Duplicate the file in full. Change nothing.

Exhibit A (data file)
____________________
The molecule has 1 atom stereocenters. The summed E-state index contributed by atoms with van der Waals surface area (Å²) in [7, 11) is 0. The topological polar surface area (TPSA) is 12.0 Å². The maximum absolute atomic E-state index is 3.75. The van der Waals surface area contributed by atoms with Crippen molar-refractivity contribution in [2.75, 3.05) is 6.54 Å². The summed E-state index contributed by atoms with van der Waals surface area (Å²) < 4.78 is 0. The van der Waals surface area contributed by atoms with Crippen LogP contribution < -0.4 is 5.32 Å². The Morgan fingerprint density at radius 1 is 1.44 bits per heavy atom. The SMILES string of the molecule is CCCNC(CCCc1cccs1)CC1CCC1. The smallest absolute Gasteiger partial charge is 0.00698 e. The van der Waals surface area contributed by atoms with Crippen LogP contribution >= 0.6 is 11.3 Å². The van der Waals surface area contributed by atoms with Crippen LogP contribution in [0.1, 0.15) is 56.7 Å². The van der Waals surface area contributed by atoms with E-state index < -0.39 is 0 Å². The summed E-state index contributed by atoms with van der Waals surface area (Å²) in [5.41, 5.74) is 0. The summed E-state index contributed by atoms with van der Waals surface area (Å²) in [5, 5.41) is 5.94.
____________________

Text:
The molecule has 1 atom stereocenters. The summed E-state index contributed by atoms with van der Waals surface area (Å²) in [7, 11) is 0. The topological polar surface area (TPSA) is 12.0 Å². The maximum absolute atomic E-state index is 3.75. The van der Waals surface area contributed by atoms with Crippen molar-refractivity contribution in [2.75, 3.05) is 6.54 Å². The summed E-state index contributed by atoms with van der Waals surface area (Å²) < 4.78 is 0. The van der Waals surface area contributed by atoms with Crippen LogP contribution < -0.4 is 5.32 Å². The Morgan fingerprint density at radius 1 is 1.44 bits per heavy atom. The SMILES string of the molecule is CCCNC(CCCc1cccs1)CC1CCC1. The smallest absolute Gasteiger partial charge is 0.00698 e. The van der Waals surface area contributed by atoms with Crippen LogP contribution >= 0.6 is 11.3 Å². The van der Waals surface area contributed by atoms with Crippen LogP contribution in [0.1, 0.15) is 56.7 Å². The van der Waals surface area contributed by atoms with E-state index < -0.39 is 0 Å². The summed E-state index contributed by atoms with van der Waals surface area (Å²) in [5.41, 5.74) is 0. The summed E-state index contributed by atoms with van der Waals surface area (Å²) in [5, 5.41) is 5.94.